The book Getting Things Done got me to realise that there are certain things a brain isn’t wired to do properly. That included memorising information, especially lots of bits and pieces of data. Instead, we’re naturally good at processing and making decisions.
This year, I read a lot — 38 books! Most likely a personal record.
I enjoy reading since I was young. First, reading science fiction and fantasy books — French ones that you never heard of. And as an undergrad student, reading business books was my thing. I saw each of them as a chance to accumulate some experience and opinion that I was lacking.
Starting in 2013, I have set yearly goals for myself. 2019 is no different but the most challenging and out-of-comfort-zone. Previous annual goals were inward-looking: I was working on myself by changing a habit for example. This time around, I will need to use everything I’ve learned and push myself.
A few years ago, I gave myself the goal to create a routine that I would stick to. The goal was to give my days a head start and make sure that I’d prioritize my health over work. It took approximately eight months to find what worked for me and start building that habit. It wasn’t a smooth journey but an important one. Since then, I have been casually helping founders and busy professionals to find a morning routine that would work for them.
Typically, somebody would reach out after one of my talks and share how they’ve been trying to get into a routine many times but unsuccessfully. The main reasons were 1/ hoping to get results by making significant sacrifices all at once 2/ lacking a structure they can stick to 3/ making this a social thing by announcing it everywhere.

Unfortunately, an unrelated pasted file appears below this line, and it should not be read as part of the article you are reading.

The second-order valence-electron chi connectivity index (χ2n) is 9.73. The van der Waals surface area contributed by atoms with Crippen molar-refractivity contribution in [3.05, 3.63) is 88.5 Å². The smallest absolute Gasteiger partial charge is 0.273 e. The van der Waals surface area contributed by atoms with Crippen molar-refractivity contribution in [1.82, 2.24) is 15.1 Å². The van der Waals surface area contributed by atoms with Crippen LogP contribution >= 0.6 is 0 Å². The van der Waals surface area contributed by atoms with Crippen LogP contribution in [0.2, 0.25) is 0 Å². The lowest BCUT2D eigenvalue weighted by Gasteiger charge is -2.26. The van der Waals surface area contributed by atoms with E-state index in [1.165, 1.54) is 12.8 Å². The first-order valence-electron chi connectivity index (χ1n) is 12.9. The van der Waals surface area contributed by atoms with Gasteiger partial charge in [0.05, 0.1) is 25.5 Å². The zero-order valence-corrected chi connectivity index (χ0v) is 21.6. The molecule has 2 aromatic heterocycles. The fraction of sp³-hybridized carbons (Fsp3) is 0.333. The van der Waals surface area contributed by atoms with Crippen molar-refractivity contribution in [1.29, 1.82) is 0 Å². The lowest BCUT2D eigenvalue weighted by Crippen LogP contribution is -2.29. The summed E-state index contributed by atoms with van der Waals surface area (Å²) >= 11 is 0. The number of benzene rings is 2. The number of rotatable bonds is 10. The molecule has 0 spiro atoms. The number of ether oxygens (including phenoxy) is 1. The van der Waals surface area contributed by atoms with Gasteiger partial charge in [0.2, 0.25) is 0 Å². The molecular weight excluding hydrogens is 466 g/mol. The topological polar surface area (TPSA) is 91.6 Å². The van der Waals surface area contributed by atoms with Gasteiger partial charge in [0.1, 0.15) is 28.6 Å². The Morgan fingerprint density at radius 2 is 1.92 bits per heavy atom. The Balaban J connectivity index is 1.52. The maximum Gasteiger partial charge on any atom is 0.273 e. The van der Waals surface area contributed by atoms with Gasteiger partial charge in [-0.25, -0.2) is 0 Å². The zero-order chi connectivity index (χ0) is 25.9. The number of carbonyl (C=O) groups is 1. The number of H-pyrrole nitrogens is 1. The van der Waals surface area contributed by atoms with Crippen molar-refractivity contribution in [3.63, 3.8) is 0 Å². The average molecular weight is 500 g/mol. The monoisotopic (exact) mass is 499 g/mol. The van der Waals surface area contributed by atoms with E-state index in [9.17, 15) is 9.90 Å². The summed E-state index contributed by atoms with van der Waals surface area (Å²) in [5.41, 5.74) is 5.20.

Create a routine – build it for the long run
I have heard stories of professionals who would suddenly wake up at 4 am, workout for hours, meditate, and read the news. It often leads to a traumatic experience of the morning routine, the body cannot cope with such a sudden transformation.
The biggest challenge is to overcome the weakness of the mind. Fooling oneself is so easy. Creating a structure that doesn’t leave me a choice has been vital. For example, going to the gym every three days often end up being “any other day.” Whereas, doing some daily stretches doesn’t give you a chance to argue with yourself.
Some went on a full commitment by making it a social thing, probably missing the point that social pressure won’t work when it matters the most.
Getting into such a habit is accepting that results won’t be observable quickly. I wouldn’t see any improvement on my day to day without being consistent for at least three months. It’s also about starting things small, sticking to this new change, and increasing the intensity over time. Yep, it’s about committing to a new way of waking up in the morning and exploring this as part of a new journey.